Medical debt during second wave of Covid-19 pandemic forces Indian families into poverty

As third wave rapidly approaches, 80 pc of Indians still lack health insurance coverage

Society

July 23, 2021

/ By / New Delhi

Medical debt during second wave of Covid-19 pandemic forces Indian families into poverty

NGO Khalsa Aid provides free-of-cost healthcare to Covid-19 patients (MIG Photos)

As the disastrous second wave of the Covid-19 pandemic abates in India, experts have begun warning of an even more perilous third wave. Besides killing hundreds of thousands, the second wave also pushed many into high level of indebtedness as 80 pc of Indians lack even a basic health insurance & unexpected hospitalisation has long been the principal cause of personal debt in the country.

Delhi-based N. P. Banerjee completed his mother’s last rites in April. She had passed away at the age of 74 from Covid-19 complications.

“She had diabetes, so the doctors were immediately concerned from the very start. But my wife is only 45 and she doesn’t have any pre-existing conditions, so when things took a turn for the worse, it was very sudden and something we had never expected,” Banerjeee tells Media India Group.

Banerjee, who has been working with a consulting firm for the last 10 years, had always felt secure with his company’s health insurance plan, never imagining that he would suddenly have to scramble for finances when his mother and wife were hospitalised for Covid-19. His company had provided an insurance coverage of INR 300,000, but when two of his family members had to be admitted to a private hospital in Delhi, the bills racked up to almost INR 1.1 million.

“A week after my wife was discharged, we thought it was finally over, but she was admitted yet again for Covid-related complications like lung failure and kidney dialysis,” says Banerjee.

After two successful surgeries, the bill had shot up by INR 340,000. Although grateful his wife is now recovering well, the unexpected expenses forced him to borrow from his close friends and also take out a large loan against his own assets.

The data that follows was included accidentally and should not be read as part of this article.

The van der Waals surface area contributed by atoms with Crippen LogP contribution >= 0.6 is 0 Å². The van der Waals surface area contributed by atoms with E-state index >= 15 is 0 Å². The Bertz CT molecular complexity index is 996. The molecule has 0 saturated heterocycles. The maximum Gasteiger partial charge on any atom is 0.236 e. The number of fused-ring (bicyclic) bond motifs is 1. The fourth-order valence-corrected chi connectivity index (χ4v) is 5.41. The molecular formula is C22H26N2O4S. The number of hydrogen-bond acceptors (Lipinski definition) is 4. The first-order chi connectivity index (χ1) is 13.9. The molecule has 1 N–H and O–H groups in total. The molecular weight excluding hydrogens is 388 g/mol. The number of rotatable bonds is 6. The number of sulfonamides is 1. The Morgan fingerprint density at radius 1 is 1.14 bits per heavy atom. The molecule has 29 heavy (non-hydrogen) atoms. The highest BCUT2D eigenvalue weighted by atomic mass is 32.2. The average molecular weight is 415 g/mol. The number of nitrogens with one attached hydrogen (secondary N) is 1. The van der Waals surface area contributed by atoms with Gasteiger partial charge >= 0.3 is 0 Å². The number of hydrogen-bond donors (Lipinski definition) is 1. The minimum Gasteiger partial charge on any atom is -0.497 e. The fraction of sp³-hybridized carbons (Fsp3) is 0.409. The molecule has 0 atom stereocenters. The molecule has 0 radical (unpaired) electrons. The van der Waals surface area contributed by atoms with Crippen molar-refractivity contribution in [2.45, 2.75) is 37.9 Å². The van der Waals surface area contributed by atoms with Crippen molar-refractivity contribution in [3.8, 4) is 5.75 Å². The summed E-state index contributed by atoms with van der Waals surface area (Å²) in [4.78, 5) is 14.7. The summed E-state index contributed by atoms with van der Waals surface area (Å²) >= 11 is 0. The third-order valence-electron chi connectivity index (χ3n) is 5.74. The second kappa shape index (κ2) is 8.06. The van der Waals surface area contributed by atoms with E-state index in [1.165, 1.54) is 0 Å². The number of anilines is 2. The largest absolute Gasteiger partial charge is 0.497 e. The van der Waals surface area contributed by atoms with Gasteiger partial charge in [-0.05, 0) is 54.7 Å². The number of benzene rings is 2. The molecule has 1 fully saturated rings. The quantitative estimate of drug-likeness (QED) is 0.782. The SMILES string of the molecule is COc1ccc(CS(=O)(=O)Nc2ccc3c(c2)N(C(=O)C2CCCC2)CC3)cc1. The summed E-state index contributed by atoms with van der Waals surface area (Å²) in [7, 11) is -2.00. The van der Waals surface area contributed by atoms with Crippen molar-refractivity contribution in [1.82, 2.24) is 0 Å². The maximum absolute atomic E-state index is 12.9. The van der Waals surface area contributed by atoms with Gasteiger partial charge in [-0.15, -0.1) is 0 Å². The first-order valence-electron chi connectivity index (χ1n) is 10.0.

Medical debt cripples Indians

Banerjee is hardly the sole Indian pushed into debt due to health expenses. The World Bank has reported a steep increase in debt due to Covid-19, especially in developing countries, and has pledged to lend more than USD 2.6 billion to India for supporting its health sector. With statistics for 2021 yet to be compiled, a 2019 study by the Public Health Foundation of India revealed that about 55 million Indians were pushed into poverty as a result of medical debt, even before the pandemic.

India has suffered a death toll of 419,000 so far, the third-highest in the world, but estimates suggest excess fatalities of up to 4.9 million. Even more alarming, a recent report showed that until June 22, only 14 pc of those who died in the pandemic had insurance cover, a major reason why medical debt in India is a harsh reality for many.

“Some of the worst cases we have seen is when people were not getting a bed in the hospital so they were forced to start treatment at home, spending large amounts of money not payable in the standard insurance policy. In one case, we saw the entire family fall sick, and one got worse with multiple organs impacted from the infection. The cost of treatment was going up to around INR 1-1.5 million, while the sum insured was only INR 500,000. This is a very high out-of-pocket expense for a middle-class person and creates huge liability. Unfortunately, they also eventually lost two of their loved ones in the hospital,” Sudip Indani, President of Howden Insurance Broker India, a large insurance brokerage, tells Media India Group.

Ill-equipped insurers unable to meet sudden consumer demand

Insurance firms have also faced a large burden due to the increase in Covid-19 related hospitalisation. Despite facing the same situation in 2020, the government’s unpreparedness for a second wave saw India’s already creaking healthcare infrastructure crumble, with millions struggling to avail of an appropriate treatment.

“In the midst of all the panic and shortage of beds, people did not have the option to select a hospital based on insurance coverage, so they used whatever facility they found. Now, slowly when things are getting back to normal, they are filing the reimbursement claims for the money they have already spent, which is creating a huge burden on us as well as TPAs (third party administrators),” says Indani.

Insurance firms and rates of health policies are driven by loss ratios, but the unprecedented situation and lack of reliable statistics forced insurers to use predictions based on earlier data during epidemics. But as the Covid-19 pandemic hit a much larger population, the insurers as well as the users have come up short.